David Gilmour’s recent unapologetic comments about only wanting to teach “serious heterosexual guys” shouldn’t come as much of a surprise to anyone who was paying attention. The fact is that few people were. A common refrain on literary websites this week has been “David Gilmour, who you might know if you knew anything about Canadian literature…” If you knew anything about David Gilmour, or had read any of his books, you would have already realized what the rest of the world just discovered about him. My Facebook feed was flooded by former students of his, mostly women, who had felt personally offended not only by his selection of material but by his treatment of them in class. Why did it take Gilmour’s implication of himself for this to become a story?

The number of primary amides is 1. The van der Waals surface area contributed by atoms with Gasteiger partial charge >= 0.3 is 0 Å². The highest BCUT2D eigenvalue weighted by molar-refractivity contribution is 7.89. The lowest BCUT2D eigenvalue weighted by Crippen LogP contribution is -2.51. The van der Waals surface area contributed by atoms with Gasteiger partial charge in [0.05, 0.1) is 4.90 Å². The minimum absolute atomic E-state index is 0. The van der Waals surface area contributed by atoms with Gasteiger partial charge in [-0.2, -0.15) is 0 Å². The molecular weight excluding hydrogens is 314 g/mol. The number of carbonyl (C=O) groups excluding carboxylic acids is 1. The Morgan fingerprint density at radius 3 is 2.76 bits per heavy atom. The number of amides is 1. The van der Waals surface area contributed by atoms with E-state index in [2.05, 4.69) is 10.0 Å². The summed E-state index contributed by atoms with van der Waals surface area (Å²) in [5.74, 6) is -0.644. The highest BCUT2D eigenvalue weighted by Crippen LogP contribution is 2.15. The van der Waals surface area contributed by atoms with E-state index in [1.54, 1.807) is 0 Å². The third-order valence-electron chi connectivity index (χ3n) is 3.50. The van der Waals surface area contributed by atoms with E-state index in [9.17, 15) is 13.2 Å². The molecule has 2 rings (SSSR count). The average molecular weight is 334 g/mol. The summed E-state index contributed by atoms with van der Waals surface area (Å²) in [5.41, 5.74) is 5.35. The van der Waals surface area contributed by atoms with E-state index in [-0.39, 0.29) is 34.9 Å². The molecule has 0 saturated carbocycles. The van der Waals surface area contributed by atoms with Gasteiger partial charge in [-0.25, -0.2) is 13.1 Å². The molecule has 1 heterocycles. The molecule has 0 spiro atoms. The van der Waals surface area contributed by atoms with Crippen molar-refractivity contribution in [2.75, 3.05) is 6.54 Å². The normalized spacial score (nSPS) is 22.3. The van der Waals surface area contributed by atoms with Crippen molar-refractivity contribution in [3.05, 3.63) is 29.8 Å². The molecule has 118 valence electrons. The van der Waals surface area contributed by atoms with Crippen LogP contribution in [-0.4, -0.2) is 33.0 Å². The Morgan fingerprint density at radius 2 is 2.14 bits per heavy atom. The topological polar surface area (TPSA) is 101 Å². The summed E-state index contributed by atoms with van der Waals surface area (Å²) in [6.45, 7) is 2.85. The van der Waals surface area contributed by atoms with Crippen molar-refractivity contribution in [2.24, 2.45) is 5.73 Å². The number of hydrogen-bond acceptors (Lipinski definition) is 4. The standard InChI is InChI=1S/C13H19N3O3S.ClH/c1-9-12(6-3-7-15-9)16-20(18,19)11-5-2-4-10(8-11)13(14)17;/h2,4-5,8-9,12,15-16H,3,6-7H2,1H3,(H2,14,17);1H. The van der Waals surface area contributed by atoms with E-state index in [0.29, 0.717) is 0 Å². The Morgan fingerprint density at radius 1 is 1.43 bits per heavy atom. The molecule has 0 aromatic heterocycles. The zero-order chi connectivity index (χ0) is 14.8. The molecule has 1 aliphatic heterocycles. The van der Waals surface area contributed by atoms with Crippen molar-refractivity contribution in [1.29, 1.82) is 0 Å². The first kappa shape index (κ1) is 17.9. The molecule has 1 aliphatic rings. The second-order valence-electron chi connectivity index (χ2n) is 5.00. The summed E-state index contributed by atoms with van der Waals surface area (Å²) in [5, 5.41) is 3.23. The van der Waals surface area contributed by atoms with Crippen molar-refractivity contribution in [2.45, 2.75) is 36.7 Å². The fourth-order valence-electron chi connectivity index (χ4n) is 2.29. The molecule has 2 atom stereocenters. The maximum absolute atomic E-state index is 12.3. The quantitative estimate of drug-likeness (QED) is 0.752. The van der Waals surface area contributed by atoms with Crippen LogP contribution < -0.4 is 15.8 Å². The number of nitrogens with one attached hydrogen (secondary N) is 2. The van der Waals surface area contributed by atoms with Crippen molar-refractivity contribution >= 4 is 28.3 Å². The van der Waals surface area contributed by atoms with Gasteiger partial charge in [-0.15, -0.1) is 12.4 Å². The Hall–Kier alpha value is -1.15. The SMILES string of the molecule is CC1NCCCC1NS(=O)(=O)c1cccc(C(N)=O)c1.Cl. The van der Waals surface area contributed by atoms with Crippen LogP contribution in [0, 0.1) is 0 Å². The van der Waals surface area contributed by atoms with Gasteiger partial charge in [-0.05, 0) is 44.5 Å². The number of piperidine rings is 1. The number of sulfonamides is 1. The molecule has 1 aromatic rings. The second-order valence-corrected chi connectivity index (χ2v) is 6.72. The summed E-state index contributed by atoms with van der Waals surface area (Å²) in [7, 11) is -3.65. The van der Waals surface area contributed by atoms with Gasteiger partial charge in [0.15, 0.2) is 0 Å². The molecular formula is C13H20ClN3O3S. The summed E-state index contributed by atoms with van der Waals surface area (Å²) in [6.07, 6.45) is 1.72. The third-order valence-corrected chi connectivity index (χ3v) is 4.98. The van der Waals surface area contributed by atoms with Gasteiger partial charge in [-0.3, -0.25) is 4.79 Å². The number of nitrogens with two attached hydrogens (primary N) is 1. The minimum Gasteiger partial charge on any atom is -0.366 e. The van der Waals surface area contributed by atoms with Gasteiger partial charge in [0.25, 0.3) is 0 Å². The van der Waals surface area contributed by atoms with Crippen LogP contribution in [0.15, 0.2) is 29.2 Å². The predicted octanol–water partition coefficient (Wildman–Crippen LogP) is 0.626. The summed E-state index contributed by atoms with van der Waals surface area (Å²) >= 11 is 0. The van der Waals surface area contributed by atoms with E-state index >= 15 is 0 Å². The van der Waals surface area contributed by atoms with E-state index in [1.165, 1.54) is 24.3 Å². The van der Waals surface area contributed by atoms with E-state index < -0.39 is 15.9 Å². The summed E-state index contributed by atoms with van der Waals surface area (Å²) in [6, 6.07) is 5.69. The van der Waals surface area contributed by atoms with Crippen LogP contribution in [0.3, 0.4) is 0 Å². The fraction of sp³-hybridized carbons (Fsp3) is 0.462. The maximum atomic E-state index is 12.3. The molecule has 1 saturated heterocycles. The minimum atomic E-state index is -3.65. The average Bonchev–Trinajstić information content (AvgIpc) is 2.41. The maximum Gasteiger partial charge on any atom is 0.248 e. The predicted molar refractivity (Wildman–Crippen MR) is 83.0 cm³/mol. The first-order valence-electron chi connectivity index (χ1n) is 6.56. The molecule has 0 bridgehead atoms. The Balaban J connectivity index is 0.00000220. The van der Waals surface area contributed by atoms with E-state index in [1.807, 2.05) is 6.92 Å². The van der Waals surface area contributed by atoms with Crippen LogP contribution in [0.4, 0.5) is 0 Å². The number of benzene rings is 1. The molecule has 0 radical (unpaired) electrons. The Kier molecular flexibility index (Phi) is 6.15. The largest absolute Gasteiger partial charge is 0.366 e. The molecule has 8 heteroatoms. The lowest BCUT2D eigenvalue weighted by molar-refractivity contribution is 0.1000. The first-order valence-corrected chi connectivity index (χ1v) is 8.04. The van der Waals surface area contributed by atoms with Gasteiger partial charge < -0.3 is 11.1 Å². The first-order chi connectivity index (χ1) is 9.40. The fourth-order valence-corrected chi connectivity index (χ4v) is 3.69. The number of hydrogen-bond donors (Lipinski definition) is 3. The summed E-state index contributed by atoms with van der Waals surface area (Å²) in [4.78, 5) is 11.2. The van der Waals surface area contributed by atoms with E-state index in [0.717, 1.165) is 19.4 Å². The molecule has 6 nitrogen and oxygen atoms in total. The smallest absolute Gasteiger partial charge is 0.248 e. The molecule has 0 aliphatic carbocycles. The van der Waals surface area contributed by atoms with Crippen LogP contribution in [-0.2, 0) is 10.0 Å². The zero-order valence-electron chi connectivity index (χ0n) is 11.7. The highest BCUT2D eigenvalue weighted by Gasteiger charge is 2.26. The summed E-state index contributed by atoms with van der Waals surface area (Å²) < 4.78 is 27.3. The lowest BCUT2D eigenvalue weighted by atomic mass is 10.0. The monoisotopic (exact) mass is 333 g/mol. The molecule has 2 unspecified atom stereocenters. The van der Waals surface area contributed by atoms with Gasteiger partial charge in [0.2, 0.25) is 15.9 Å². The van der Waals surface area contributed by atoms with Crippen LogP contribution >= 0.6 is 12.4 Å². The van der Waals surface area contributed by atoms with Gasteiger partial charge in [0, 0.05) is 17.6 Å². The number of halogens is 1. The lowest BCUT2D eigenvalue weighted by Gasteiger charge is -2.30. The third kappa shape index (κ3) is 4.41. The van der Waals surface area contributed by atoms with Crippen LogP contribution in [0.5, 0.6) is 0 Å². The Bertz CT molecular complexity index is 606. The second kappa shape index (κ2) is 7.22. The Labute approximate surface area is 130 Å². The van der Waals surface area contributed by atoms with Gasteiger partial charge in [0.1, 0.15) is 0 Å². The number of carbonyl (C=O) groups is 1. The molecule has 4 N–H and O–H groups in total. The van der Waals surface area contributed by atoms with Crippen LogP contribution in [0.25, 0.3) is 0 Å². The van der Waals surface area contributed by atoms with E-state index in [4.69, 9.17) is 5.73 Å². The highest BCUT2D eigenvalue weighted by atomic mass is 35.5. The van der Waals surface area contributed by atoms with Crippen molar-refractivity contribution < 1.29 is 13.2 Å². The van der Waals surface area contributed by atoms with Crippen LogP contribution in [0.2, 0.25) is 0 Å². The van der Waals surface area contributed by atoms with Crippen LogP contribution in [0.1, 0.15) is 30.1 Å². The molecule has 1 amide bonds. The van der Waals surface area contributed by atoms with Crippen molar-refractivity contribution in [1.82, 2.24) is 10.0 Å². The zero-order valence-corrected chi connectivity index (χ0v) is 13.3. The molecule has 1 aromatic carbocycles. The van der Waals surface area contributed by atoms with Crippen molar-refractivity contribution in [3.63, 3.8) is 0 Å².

While I agree wholeheartedly with the criticisms that have been lobbed at Gilmour, I join Mike Meginnis in being suspicious of the level of outrage that has been expressed, especially by news agencies that had no idea who David Gilmour was before this recent incident. I understand it is the internet’s nature to be outraged, and if it gets Gilmour fired, then it will at least have had some positive effect. But all of the outrage seems to be masking failed (or nonexistent) institutional controls that allowed someone like Gilmour to so arrogantly teach a nearly entirely male syllabus in the first place.